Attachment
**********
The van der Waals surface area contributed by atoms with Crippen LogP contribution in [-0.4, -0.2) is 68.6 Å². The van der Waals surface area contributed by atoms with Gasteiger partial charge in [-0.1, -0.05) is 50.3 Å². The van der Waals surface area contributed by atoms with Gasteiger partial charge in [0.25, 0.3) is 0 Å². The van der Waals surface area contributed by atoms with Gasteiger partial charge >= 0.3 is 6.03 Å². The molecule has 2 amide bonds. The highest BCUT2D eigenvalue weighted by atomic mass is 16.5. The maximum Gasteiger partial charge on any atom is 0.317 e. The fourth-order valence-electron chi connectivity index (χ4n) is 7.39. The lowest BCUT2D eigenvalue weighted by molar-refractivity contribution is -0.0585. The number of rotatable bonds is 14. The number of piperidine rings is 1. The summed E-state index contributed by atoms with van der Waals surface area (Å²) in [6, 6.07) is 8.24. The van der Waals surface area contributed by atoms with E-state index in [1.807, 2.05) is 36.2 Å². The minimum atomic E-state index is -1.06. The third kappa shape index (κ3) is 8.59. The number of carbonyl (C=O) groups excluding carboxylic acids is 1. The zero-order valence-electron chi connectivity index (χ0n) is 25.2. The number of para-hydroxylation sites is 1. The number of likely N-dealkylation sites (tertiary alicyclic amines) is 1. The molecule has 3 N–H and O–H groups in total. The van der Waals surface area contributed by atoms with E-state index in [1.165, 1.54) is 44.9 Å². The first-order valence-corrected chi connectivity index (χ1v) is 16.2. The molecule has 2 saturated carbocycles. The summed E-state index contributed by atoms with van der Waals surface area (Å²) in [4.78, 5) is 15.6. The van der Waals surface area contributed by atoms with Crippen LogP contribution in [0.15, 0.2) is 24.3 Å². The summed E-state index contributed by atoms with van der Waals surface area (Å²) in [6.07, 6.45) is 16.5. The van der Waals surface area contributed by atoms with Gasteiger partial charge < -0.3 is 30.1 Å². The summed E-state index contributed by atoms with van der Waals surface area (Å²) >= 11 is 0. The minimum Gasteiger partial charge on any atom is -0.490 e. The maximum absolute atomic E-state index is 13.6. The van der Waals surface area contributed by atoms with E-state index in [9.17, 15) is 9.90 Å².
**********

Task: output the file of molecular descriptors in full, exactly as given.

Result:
The van der Waals surface area contributed by atoms with Crippen LogP contribution in [-0.4, -0.2) is 68.6 Å². The van der Waals surface area contributed by atoms with Gasteiger partial charge in [-0.1, -0.05) is 50.3 Å². The van der Waals surface area contributed by atoms with Gasteiger partial charge in [0.25, 0.3) is 0 Å². The van der Waals surface area contributed by atoms with Gasteiger partial charge >= 0.3 is 6.03 Å². The molecule has 2 amide bonds. The highest BCUT2D eigenvalue weighted by atomic mass is 16.5. The maximum Gasteiger partial charge on any atom is 0.317 e. The fourth-order valence-electron chi connectivity index (χ4n) is 7.39. The lowest BCUT2D eigenvalue weighted by molar-refractivity contribution is -0.0585. The number of rotatable bonds is 14. The number of piperidine rings is 1. The summed E-state index contributed by atoms with van der Waals surface area (Å²) in [6, 6.07) is 8.24. The van der Waals surface area contributed by atoms with E-state index in [1.807, 2.05) is 36.2 Å². The minimum atomic E-state index is -1.06. The third kappa shape index (κ3) is 8.59. The number of carbonyl (C=O) groups excluding carboxylic acids is 1. The zero-order valence-electron chi connectivity index (χ0n) is 25.2. The number of para-hydroxylation sites is 1. The number of likely N-dealkylation sites (tertiary alicyclic amines) is 1. The molecule has 3 N–H and O–H groups in total. The van der Waals surface area contributed by atoms with E-state index in [1.165, 1.54) is 44.9 Å². The first-order valence-corrected chi connectivity index (χ1v) is 16.2. The molecule has 2 saturated carbocycles. The summed E-state index contributed by atoms with van der Waals surface area (Å²) in [4.78, 5) is 15.6. The van der Waals surface area contributed by atoms with Crippen LogP contribution in [0.15, 0.2) is 24.3 Å². The summed E-state index contributed by atoms with van der Waals surface area (Å²) in [6.07, 6.45) is 16.5. The van der Waals surface area contributed by atoms with Gasteiger partial charge < -0.3 is 30.1 Å². The summed E-state index contributed by atoms with van der Waals surface area (Å²) >= 11 is 0. The minimum Gasteiger partial charge on any atom is -0.490 e. The maximum absolute atomic E-state index is 13.6. The van der Waals surface area contributed by atoms with E-state index in [9.17, 15) is 9.90 Å².